Next, notice the emotions that come up as the event plays out in your mind. Become aware of any reactions that might still be present, such as noticing yourself blaming or feeling the desire to jump back into blaming. Let your emotions arise naturally, don’t resist them, and see how it feels to just be with those emotions. Take four deep breaths as you allow the replay of the event to fade in your mind.
Next, write down answers to the following questions:
- How did the practice feel?
- How was it different from the actual event?
- What do you notice in your emotions?
- What do you feel in your body?
- How would you respond to this person or event now - coming from the “space to choose?”
You can do this practice as many times as you want, trying it in different situations. Try easy minor ones (person driving too slow in front of you) and try major/difficult ones (resenting your boss for feeling undervalued). By doing the practice multiple times, in different situations, you will gain a greater awareness around when you are blaming and how it feels to blame. Through that awareness, you will begin to find more freedom to choose your responses and emotions.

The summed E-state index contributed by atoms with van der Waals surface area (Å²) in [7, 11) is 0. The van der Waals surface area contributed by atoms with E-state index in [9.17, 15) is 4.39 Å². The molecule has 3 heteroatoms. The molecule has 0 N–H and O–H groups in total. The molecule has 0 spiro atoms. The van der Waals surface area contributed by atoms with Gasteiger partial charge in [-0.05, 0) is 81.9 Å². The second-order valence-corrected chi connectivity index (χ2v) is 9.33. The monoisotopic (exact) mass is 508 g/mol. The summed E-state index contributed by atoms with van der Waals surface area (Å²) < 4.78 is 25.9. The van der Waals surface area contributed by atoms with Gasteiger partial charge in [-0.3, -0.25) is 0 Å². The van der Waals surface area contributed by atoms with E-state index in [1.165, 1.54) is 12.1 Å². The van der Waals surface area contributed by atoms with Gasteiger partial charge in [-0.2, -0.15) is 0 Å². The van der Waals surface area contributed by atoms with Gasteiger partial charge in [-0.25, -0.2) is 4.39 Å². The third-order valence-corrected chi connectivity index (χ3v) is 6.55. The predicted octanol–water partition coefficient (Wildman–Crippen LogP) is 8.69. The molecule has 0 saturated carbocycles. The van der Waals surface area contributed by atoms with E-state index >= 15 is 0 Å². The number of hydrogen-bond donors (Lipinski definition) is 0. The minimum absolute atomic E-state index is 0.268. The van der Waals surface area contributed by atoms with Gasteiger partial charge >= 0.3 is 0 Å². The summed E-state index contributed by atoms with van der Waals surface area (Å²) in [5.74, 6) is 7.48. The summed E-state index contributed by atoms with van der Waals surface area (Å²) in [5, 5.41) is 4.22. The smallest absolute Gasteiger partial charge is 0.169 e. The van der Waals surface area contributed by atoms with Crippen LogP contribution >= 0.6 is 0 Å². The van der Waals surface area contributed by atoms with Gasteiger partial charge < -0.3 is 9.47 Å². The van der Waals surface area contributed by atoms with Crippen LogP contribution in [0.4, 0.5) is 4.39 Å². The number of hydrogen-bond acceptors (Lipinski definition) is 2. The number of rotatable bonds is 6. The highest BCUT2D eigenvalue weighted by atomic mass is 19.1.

The more you see the choice in front of you, the more you can take responsibility, and the more freedom you will have. And, most importantly, remember to do this all with a sense of kindness to yourself. This is hard work, and the most important person not to blame as you work on it is…you.
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Author: Adam Bergeron
Adam Bergeron is a life coach based in Boulder, Colorado with a passion for working with clients across a broad spectrum of issues. Adam believes that the art and practice of coaching can be applied to a diverse array of challenges that come up in life. Grounding his coaching in modern neuroscience, and using mindfulness and somatic techniques where appropriate, he customizes his approaches to clients based on what they bring into the session any given day. Adam is a graduate of the Newfield Network Certified Coach Training Program and holds a J.D. from the University of Colorado School of Law. He is available for in-person sessions in the Boulder/Denver area, and by skype or by phone for remote sessions with clients. For more information, please check out www.bergeroncoaching.com.